Monday, October 27, 2014

Lessons in Ranch Living for City Girls: Back in the "City"

So the beloved and I are in the big city, population of 70,000, for a few months while he pursues his Master’s degree at the University of Montana, or as he likes to call it, The School of Nuts and Raisins.  Missoula is a lovely little town, full of quaint little shops, trendy restaurants and bars, and more health food stores than you can shake a free range, hormone-free chicken at.  It’s an eclectic, pretty town, with the beautiful Clark Fork River running right through it.  The university is a picturesque place, especially during this time of year when the leaves are changing to beautiful shades of red, yellow and orange, falling, and rustling under your feet.  The scent of fallen leaves is heady!  

Bayley likes to take advantage of the Autumn abundance and does her “business” regularly in the piles of leaves that are raked to the curb in our little neighborhood.  Thankfully, I don’t see too many kids playing in the leaves…  I DO pick up her more, um, solid, deposits, but for some reason, she feels the need to mark her territory in the maples…  Bayley is not a city girl and while she is a people magnet and draws them to her furry self like flies, she has also caused more than her share of hand-over-mouth reactions from various up-scale diners at a lovely little outdoor café which is on one of our frequent walk routes.  Ah, diners at Caffé Dulce, Bayley is a ranch dog extraordinaire and cares not that you are dining on your POACHED HALIBUT CHEEKS (wild Alaskan halibut cheeks poached in white wine, beluga lentils, grilled radicchio & a grapefruit & Serrano relish for $28).  She will poop right smack in front of you, shamelessly, half on the sidewalk and half on the grass.  And largely.  And be very proud of it.  The lesson I learned that day:  bring two bags or be willing to drive back…

One of the very best things about living in Missoula is the city's extensive walking/cycling trail system which is very dog friendly even if the bicyclists are not so much.  I find that I need some of those rear view mirror thingamabobs to strap to my head so I can see what’s coming up behind me.  The bicyclists around here are a different breed altogether from what I’m used to. Which is no bicyclists.  Albertans, yes.  Bears, yes.  The occasional imagined wolf, yes.  But none of those things will strike fear as much as a flip flop wearing, back pack sporting, dread lock topped, non-rules of the road obeying university student.  EVERYONE complains about them and I fear the day that the beloved clotheslines one who gets a little too close to his peacefully walking self.  Our landlord is a Missoula police officer, but I don’t think even he could do much for us if Bill was arrested for going all postal on a Schwinn boy.  For now, we have remained jail-free, but it may only be a matter of time.  Probably half of the population of Missoula would rise to his defense, though, since he’d only be doing what each and every one has fantasized about doing.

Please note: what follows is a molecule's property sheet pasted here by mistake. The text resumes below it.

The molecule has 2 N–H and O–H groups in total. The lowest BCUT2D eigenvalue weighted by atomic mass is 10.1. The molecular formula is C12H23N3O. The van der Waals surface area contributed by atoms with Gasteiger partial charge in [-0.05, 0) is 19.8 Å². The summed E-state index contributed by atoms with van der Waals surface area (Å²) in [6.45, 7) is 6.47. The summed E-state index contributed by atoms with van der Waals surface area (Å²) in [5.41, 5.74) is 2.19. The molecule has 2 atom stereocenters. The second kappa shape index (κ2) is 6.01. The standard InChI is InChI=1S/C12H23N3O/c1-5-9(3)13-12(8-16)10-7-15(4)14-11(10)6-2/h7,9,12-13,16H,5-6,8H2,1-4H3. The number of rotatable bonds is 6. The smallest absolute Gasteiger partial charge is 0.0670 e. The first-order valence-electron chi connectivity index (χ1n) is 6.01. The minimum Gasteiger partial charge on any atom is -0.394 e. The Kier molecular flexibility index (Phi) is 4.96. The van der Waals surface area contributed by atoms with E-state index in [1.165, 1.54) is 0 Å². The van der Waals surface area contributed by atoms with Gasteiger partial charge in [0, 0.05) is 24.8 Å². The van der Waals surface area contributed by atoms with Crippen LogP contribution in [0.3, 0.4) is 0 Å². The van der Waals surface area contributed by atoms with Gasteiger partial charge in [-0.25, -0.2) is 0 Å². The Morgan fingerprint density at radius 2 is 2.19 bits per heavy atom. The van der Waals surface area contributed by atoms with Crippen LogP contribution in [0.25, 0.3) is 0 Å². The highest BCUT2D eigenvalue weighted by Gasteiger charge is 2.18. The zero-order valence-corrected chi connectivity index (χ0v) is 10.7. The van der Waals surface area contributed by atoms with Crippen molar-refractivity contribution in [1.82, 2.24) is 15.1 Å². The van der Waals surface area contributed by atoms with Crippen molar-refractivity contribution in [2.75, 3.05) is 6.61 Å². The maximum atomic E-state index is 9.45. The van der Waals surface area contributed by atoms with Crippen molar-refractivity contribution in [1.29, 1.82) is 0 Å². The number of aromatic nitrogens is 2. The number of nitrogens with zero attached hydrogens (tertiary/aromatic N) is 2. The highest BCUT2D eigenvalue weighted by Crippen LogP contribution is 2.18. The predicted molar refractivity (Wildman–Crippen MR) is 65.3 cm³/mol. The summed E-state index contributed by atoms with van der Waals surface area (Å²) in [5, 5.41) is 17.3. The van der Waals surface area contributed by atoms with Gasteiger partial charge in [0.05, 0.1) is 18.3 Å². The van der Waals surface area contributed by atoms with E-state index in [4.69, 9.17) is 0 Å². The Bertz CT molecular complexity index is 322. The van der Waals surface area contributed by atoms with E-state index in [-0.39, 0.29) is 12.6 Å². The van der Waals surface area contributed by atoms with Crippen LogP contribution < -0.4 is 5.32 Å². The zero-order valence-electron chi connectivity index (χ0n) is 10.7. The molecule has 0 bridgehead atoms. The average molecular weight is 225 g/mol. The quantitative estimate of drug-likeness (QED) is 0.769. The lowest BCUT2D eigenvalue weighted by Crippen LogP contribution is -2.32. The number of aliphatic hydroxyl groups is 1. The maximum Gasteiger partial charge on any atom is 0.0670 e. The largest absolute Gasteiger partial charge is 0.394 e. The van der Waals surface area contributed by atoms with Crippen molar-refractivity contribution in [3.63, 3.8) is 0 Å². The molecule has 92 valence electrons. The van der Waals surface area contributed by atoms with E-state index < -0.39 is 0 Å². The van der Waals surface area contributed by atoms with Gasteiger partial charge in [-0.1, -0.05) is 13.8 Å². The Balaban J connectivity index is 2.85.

Missoula races chartIt fancies itself a progressive town, and it is, but one thing Missoula is not is racially diverse.  I wondered at the lack of that in such a university-centric place, especially because the University of Montana is a research oriented school, which usually attracts a very diverse student population.  Wondered so much that I had a look and came up with a handy pie chart and found out that one of the many things that Missoula shared with her sister in nutty raisin-ness and another town I have been to many times, Boulder, Colorado, is an overwhelming whiteness.  I have lived in Honolulu (as culturally and racially diverse as it gets), Tulsa (a hodgepodge of cultures and a surprisingly progressive city) and the East Glacier Park area (wonderfully, and also surprisingly, complex for anyplace, much less a very small town in far Northwestern Montana).  There are small pockets of diversity here in Grizz Country, but not many.  I have seen one non-Caucasian person in our neighborhood, which is a really nice little area with sidewalks and tree lined streets, and is populated with normal people who work for a living.  Seems odd to me.

Another lesson I’ve learned over the past few weeks that the universe has a sense of humor and smacks me with it every once in a while.  One of the few things that the Horseman and I disagree on is hunting and the issue has caused some slightly high pitched discussions in our home.  Now I am all for sustenance hunting.  Harvesting an elk or deer, while it’s not something that I care to do myself, is a rite of Fall in most areas of the country, and especially so here in Montana, and I say have at it.  I don’t agree with trophy hunting, but I don’t say a word to anyone about it.  If it’s legal, it’s your business.  I won’t do it, but I defend your right to.  Heck, I live with the trophies of hunts gone by right in my very own home.  However.  In the past few weeks I have been on the road behind vehicles carrying the following:  a dead moose on Hwy. 2, two dead mule deer, strapped very precariously to the back of a truck on Hwy. 93 and today, a dead elk on Reserve Drive at lunch hour.  Yep.  Me.  The animal loving, tree hugging wife of an ex-outfitter, forced to stare at critters that I am still in awe of being able to see regularly in the wild, now bereft of life.  There’s some irony, eh?  The universe reminds you to suck it up and put on your big girl panties once in a while.

I’ve been putting on a lot of big girl panties lately!

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